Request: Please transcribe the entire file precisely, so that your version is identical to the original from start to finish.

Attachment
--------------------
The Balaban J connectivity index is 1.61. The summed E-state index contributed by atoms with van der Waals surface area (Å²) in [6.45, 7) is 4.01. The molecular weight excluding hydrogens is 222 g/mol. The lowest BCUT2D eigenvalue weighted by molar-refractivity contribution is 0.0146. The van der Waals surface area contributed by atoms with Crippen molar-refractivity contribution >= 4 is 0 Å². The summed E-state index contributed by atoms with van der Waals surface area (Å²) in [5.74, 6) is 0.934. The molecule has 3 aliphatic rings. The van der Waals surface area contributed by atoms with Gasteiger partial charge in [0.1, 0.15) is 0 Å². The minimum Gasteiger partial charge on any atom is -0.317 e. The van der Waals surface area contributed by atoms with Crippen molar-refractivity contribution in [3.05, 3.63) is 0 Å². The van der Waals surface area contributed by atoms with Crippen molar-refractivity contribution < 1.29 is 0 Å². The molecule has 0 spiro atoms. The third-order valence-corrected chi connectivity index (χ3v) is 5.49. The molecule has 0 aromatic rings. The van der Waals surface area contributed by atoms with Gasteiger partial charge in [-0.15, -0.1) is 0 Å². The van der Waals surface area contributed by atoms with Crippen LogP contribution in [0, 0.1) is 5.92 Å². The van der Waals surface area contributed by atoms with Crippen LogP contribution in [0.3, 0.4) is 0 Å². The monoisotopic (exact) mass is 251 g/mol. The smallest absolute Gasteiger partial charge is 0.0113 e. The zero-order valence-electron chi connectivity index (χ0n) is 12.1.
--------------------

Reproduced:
The Balaban J connectivity index is 1.61. The summed E-state index contributed by atoms with van der Waals surface area (Å²) in [6.45, 7) is 4.01. The molecular weight excluding hydrogens is 222 g/mol. The lowest BCUT2D eigenvalue weighted by molar-refractivity contribution is 0.0146. The van der Waals surface area contributed by atoms with Crippen molar-refractivity contribution >= 4 is 0 Å². The summed E-state index contributed by atoms with van der Waals surface area (Å²) in [5.74, 6) is 0.934. The molecule has 3 aliphatic rings. The van der Waals surface area contributed by atoms with Gasteiger partial charge in [0.1, 0.15) is 0 Å². The minimum Gasteiger partial charge on any atom is -0.317 e. The van der Waals surface area contributed by atoms with Crippen molar-refractivity contribution in [3.05, 3.63) is 0 Å². The van der Waals surface area contributed by atoms with Crippen molar-refractivity contribution < 1.29 is 0 Å². The molecule has 0 spiro atoms. The third-order valence-corrected chi connectivity index (χ3v) is 5.49. The molecule has 0 aromatic rings. The van der Waals surface area contributed by atoms with Gasteiger partial charge in [-0.15, -0.1) is 0 Å². The van der Waals surface area contributed by atoms with Crippen LogP contribution in [0, 0.1) is 5.92 Å². The van der Waals surface area contributed by atoms with Crippen LogP contribution in [0.3, 0.4) is 0 Å². The monoisotopic (exact) mass is 251 g/mol. The smallest absolute Gasteiger partial charge is 0.0113 e. The zero-order valence-electron chi connectivity index (χ0n) is 12.1.